Guitar legend Leo Kottke tells it like it is
Leo Kottke ignited the passion of guitar players and music enthusiasts with his 1969 release, 6- and 12-String Guitar. Never before had such a rich, intricate, textured, slightly otherworldly sound emanated from the hands of one man.
Kottke had taken a step back from the mainstream of three-chord blues and rock songs, and dipped in the wellspring of old-time Americana music. The mid-western Kottke had an ability to merge genres with a lightening quick finger-picking bluegrass style that was distinctly American—imagine Django Reinhardt on Hee Haw seeing the world through a stoned Mark Twain’s eyes.
From opening for The Violent Femmes, to appearing on A Prairie Home Companion, recording with Phish bassist Mike Gordon, and phenomenal work with regional favorite Michael Hedges, Kottke has always been far ahead of the curve. Good Times caught up with Kottke on tour in Arizona, where he shared some quick wisdom from his many years on the road.
What drew you to the 12-String guitar? Do you use picks?
I play with my fingers. No picks. The 12 first
hit me with Pete Seeger’s "Bells of Rhymney.”
That was it.
What are some of your favorite memories of working with Michael Hedges?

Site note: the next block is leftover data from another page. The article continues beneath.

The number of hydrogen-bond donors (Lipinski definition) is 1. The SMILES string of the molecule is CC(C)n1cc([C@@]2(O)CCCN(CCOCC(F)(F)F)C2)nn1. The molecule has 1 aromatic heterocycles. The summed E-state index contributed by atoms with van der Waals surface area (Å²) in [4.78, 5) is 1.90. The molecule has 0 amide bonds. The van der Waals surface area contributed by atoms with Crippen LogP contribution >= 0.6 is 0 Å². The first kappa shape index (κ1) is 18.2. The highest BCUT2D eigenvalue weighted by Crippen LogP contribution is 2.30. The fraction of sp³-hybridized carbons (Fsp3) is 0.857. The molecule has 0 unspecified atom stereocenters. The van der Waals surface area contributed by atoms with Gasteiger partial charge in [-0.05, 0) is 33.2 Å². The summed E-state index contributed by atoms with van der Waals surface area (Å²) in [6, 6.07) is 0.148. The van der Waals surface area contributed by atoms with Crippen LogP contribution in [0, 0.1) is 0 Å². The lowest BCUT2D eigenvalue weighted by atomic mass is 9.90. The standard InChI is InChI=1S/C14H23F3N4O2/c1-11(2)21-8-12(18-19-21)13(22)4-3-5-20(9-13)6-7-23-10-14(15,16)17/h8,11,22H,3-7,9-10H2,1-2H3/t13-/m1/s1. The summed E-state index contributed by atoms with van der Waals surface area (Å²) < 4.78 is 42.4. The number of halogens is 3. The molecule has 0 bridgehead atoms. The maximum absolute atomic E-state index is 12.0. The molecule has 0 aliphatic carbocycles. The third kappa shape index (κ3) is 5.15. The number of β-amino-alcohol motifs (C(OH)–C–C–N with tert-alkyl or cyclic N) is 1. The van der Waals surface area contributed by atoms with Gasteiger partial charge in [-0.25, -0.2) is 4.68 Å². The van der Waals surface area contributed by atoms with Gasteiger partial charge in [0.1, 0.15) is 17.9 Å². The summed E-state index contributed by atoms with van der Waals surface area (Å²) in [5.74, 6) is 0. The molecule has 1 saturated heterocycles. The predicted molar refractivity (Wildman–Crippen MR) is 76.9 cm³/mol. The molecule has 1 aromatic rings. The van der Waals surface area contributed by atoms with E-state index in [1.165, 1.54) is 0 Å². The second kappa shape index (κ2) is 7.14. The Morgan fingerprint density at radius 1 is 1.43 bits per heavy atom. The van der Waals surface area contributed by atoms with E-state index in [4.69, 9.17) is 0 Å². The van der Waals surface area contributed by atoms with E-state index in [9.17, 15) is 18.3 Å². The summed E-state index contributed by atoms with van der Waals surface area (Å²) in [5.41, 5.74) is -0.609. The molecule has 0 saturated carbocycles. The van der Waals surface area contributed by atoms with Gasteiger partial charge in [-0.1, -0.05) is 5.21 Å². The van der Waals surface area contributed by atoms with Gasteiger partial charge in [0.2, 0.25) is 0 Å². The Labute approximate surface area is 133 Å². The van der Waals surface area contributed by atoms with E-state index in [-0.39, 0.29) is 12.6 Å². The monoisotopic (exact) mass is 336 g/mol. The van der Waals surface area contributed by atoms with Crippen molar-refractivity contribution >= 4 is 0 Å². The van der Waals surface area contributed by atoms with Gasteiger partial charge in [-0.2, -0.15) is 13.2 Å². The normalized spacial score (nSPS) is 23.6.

They all count. He was once billed 300 bucks for all the vegetable matter he left in some motel—he carried two juicers at the time.
In the late 1980s you opened up at Carnegie Hall for The Violent Femmes—do you find your audience to be a hybrid of rock-and-rollers and those who love instrumental pieces?
I can't define the audience, but they are diverse. Ages, backgrounds, criminal records—a good reflection of the act.
You've worked with director Terrence Malick in the past—do you have any recent/future collaborations with filmmakers?
Nothing on the table. Film can be tough because there are many opinions. Terry and I are close friends. I've spoken to him twice in 30 years: each of us is solitary … in other words.
Is your song, “The Other Day (Near Santa Cruz)” based on somebody you met, or general commentary about hippie chicks?
Just some guy I dreamed up and understand. We share some, but not all of his opinions.
Traveling around the country for decades you probably have a better view of what's happening in America than the nightly news. How has the last year been? Does it seem like people are struggling now more than in the recent past?
I can't judge. Except to say that Fox News is banned in Australia.
Where do you find inspiration? Do you meet people on the road and immediately envision a song?
No, the guitar is enough. I can't stop. It's the “Red Shoes.”
You started out as an artist on a small label. Now, in the 21st Century, smaller labels and the ability to self-promote through the Internet are all the rage. Do you see this as a step-forward or are we throwing out the baby with the bath water?
All of the above, which is usually the way things work. There's no measure. But vinyl still wins.
You seem to have a knack for short, quirky answers.
Believe me, I'm proud of the brevity. It's hard for me to get to the point.
Leo Kottke plays at 8 p.m. Saturday, Dec. 3, at The Rio Theatre, 1205 Soquel Ave., Santa Cruz. Tickets are $35. For more information, call 423-8209.
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